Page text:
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Miniature therapy donkeys set to spread much-needed cheer after lockdown

PUBLISHED: 12:34 16 June 2020 | UPDATED: 12:46 16 June 2020

Sarah McPherson started Mini Donks in May 2017 as a social enterprise that offers visits from its miniature donkeys to care homes, schools and hospitals to relieve stress and improve wellbeing.
PICTURE: Jamie Honeywood

Sarah McPherson started Mini Donks in May 2017 as a social enterprise that offers visits from its miniature donkeys to care homes, schools and hospitals to relieve stress and improve wellbeing. PICTURE: Jamie Honeywood

(c) 2018 Archant Norfolk Prospect House Rouen Road Norwich

They may be small but this four-legged workforce packs a whole lot of love and after lockdown their services will be needed more than ever.

Sarah McPherson started Mini Donks in May 2017 as a social enterprise that offers visits from its miniature donkeys to care homes, schools and hospitals to relieve stress and improve wellbeing.
PICTURE: Jamie Honeywood
Sarah McPherson started Mini Donks in May 2017 as a social enterprise that offers visits from its miniature donkeys to care homes, schools and hospitals to relieve stress and improve wellbeing. PICTURE: Jamie Honeywood

Miniature Donkeys for Wellbeing, which provides animal therapy sessions for care homes across Norfolk, are gearing up to start spreading some much-needed cheer.

The charity, which was founded by Sarah McPherson, from Hempnall, was forced to stop all visits to care homes during the pandemic.

But now Kingsley Healthcare, a national care home provider, has stepped in to help by sponsoring all seven donkeys for a year and funding donkey-themed activity packs which will be given out to care home residents once visits resume.

Kingsley’s regional operations director, Georgina Johnston, who handed over a cheque for £445, said: “The donkeys have visited many of our homes across East Anglia and it’s amazing how they never fail to put a smile on the faces of residents and staff.

Miniature Donkeys for Wellbeing visiting a Kingsley Healthcare home in Norfolk before lockdown. Photo: Kingsley HealthcareMiniature Donkeys for Wellbeing visiting a Kingsley Healthcare home in Norfolk before lockdown. Photo: Kingsley Healthcare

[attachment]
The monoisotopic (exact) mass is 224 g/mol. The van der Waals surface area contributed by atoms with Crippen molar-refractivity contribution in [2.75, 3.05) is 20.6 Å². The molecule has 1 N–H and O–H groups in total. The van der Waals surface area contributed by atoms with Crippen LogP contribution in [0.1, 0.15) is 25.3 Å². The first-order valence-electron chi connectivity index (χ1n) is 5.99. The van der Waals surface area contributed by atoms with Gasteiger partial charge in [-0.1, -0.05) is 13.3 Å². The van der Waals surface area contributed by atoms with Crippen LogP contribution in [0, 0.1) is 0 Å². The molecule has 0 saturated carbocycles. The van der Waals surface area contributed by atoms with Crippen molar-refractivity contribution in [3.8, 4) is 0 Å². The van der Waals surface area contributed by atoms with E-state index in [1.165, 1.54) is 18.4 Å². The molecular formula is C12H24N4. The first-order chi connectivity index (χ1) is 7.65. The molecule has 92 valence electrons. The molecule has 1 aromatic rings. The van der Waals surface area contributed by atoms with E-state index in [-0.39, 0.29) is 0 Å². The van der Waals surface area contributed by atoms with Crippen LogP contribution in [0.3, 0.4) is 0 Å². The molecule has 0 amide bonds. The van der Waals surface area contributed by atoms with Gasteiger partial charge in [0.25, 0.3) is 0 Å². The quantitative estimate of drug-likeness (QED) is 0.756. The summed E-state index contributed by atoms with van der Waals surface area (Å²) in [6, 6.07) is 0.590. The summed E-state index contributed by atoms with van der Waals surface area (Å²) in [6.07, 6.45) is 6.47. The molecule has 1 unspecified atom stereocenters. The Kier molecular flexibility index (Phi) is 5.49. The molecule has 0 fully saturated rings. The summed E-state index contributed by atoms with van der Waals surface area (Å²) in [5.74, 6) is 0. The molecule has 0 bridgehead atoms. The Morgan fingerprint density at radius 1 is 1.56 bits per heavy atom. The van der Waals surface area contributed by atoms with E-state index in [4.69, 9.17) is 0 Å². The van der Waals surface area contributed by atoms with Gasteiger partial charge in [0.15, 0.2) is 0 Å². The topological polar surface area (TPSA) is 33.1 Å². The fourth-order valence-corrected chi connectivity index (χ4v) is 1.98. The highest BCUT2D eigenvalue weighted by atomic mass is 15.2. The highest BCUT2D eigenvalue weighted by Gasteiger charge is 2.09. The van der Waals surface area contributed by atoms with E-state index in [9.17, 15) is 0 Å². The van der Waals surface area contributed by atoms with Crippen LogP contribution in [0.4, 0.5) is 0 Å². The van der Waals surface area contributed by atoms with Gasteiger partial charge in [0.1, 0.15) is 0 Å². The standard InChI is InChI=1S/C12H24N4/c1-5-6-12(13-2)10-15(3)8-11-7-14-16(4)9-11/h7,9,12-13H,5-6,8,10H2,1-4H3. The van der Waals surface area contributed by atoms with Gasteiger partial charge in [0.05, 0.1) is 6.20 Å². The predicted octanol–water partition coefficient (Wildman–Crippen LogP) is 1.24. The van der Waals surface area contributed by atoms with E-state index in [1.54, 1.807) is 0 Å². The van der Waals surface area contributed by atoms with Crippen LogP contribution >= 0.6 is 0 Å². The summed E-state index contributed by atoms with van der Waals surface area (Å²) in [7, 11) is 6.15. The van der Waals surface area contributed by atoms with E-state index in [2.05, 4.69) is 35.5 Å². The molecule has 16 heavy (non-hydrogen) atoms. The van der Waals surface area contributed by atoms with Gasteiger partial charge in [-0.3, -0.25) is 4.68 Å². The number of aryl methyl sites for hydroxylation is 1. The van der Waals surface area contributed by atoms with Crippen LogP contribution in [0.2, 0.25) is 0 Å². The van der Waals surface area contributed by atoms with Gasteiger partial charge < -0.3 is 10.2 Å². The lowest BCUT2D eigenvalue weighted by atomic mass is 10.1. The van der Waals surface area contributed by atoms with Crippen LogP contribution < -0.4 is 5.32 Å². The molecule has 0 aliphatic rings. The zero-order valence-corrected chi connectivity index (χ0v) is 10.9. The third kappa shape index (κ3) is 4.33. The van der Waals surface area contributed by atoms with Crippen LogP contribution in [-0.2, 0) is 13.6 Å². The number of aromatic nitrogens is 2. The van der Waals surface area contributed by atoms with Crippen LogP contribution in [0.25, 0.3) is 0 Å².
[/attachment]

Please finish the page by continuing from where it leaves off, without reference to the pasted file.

“The business has lost its income for the moment and we were delighted to help in a small way.”

Ms McPherson was supporting her mother through the later stages of dementia when she discovered that donkeys were one thing that really brought a smile back to her face.

She found that the donkeys she kept at her home had a “magical effect”, better than any medicine.

Ms McPherson said: “The calm nature of the donkeys made her calm and it made her smile which was something that had become quite rare.

Miniature Donkeys for Wellbeing visiting a Kingsley Healthcare home in Norfolk before lockdown. Photo: Kingsley HealthcareMiniature Donkeys for Wellbeing visiting a Kingsley Healthcare home in Norfolk before lockdown. Photo: Kingsley Healthcare

“It is tremendous to see how the donkeys spark so many memories for people living with dementia.

“It brings back memories of donkey rides as children and, in Norfolk and Suffolk, many people come from a farming background and may have had a donkey.”

Following her mother’s death, Ms McPherson decided she wanted others to enjoy the therapeutic benefits of her donkeys and set up her social enterprise.

And with the help of about 30 volunteers, she takes them to those who are in need a bit of “mini donk” love.

Miniature Donkeys for Wellbeing visiting a Kingsley Healthcare home in Norfolk before lockdown. Photo: Kingsley HealthcareMiniature Donkeys for Wellbeing visiting a Kingsley Healthcare home in Norfolk before lockdown. Photo: Kingsley Healthcare

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